The principal difference between the two is rather ideological. The new age adopts existing technologies and then combines them in new, innovative ways. Thus, in contrast with the Industrial revolutions before, the fourth one does not aim to substitute existing assets with new ones but rather strives to tackle the managerial challenges posed by market disruptions. Every transaction leaves a digital footprint, so the system can trace the whole process. Precisely due to tracking and extracting info, there is an opportunity to analyze and regulate the whole system.
Lean production has to transform into smart production. Now, smart factories gain the ability to predict failures before they happen and propose a solution autonomously, which may prove to be a critical competitive advantage. This digital transformation forces the workforce to upskill themselves to these new realities and job roles.
How to implement
Industry 4.0 technologies?
Technology matters! Let’s look at how different technologies can be applied to accelerate your business.
IoT in Industry 4.0
IoT comprises devices and machinery connected by communication machinery, all to relieve companies from collecting, analyzing, and acting upon reports. It transforms existing legacy infrastructures within industrial and manufacturing processes, with opportunities for automation in factories, process optimization, intelligent manufacturing, and performance monitoring. The benefits of using IoT in Manufacturing Execution Systems include increased efficiency, predictive maintenance, real-time monitoring, and reduced costs.
Big Data in Industry 4.0
Industrial production of data is gargantuan, and as a result, provides the basis for analysis and vital information extraction. Info collected and created through the processes could be collected and utilized as raw materials for analytics. The field of application of this is endless: production, supply chain, and sustainability can be manipulated to reach higher efficiency levels and promote your business profitability. After-sales operations could be very specialized and extend the product life cycle. Moreover, Big Data can assist in determining future trends in sales and client needs, which is invaluable information for marketing strategies.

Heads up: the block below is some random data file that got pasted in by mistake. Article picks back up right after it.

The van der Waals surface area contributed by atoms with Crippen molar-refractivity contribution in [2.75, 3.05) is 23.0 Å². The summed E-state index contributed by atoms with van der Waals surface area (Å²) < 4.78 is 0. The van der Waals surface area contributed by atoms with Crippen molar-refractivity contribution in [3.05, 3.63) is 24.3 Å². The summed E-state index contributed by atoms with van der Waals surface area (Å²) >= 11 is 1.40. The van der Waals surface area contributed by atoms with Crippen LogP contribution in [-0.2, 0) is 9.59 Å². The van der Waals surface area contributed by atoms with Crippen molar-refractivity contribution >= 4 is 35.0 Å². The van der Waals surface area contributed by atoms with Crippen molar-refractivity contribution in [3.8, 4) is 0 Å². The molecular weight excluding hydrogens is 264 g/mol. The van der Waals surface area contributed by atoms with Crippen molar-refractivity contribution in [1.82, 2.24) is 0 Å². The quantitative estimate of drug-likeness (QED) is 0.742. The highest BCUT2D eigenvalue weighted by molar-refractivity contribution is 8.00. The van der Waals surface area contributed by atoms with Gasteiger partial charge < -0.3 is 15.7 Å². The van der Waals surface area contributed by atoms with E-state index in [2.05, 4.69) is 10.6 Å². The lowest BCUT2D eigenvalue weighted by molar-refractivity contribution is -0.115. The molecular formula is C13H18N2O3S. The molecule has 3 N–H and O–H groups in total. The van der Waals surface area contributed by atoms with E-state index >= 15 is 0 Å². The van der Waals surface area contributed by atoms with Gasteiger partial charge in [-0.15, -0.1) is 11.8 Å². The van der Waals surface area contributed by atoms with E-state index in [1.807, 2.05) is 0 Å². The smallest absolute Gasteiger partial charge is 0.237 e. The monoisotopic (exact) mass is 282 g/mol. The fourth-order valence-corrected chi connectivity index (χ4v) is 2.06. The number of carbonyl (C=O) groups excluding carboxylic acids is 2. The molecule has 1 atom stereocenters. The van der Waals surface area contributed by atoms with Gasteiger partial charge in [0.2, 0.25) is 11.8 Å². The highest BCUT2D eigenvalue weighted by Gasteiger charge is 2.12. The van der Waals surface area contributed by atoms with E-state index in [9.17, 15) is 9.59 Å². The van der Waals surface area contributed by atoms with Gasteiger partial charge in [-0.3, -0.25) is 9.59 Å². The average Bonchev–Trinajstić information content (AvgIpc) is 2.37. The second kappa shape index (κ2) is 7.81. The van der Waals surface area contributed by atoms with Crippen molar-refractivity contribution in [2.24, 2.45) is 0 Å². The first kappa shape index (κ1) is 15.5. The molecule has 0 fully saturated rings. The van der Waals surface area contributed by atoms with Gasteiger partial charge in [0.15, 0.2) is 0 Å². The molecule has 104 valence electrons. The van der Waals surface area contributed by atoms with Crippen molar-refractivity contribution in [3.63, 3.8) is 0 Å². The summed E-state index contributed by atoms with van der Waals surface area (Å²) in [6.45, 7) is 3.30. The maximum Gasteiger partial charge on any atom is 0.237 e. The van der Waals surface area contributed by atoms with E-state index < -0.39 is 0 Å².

Cloud Computing in Industry 4.0
Essentially the foundation of Industry 4.0, cloud computing applications streamline operational and management processes by centralizing data storage, bandwidth, and processing. Users can access the system from the Cloud anytime and anywhere, enabling a real-time exchange of information and creating a comfortable environment for collaboration and integration.
Contrary to popular belief, it is actually a better infrastructure security solution. In addition to higher reliability, it reduces the costs of maintaining a local server and encourages scalability. Last but not least, it allows a proactive management approach.
Robotics in Industry 4.0
Robotics is a fool-proof way to accelerate your productivity. By combining it with AI, companies can enhance human-robot collaboration: improve human safety on the shop floor, give robots more responsibility, even let them make decisions that can further optimize operations. These decisions will be based on real-time info gathered from the production floor.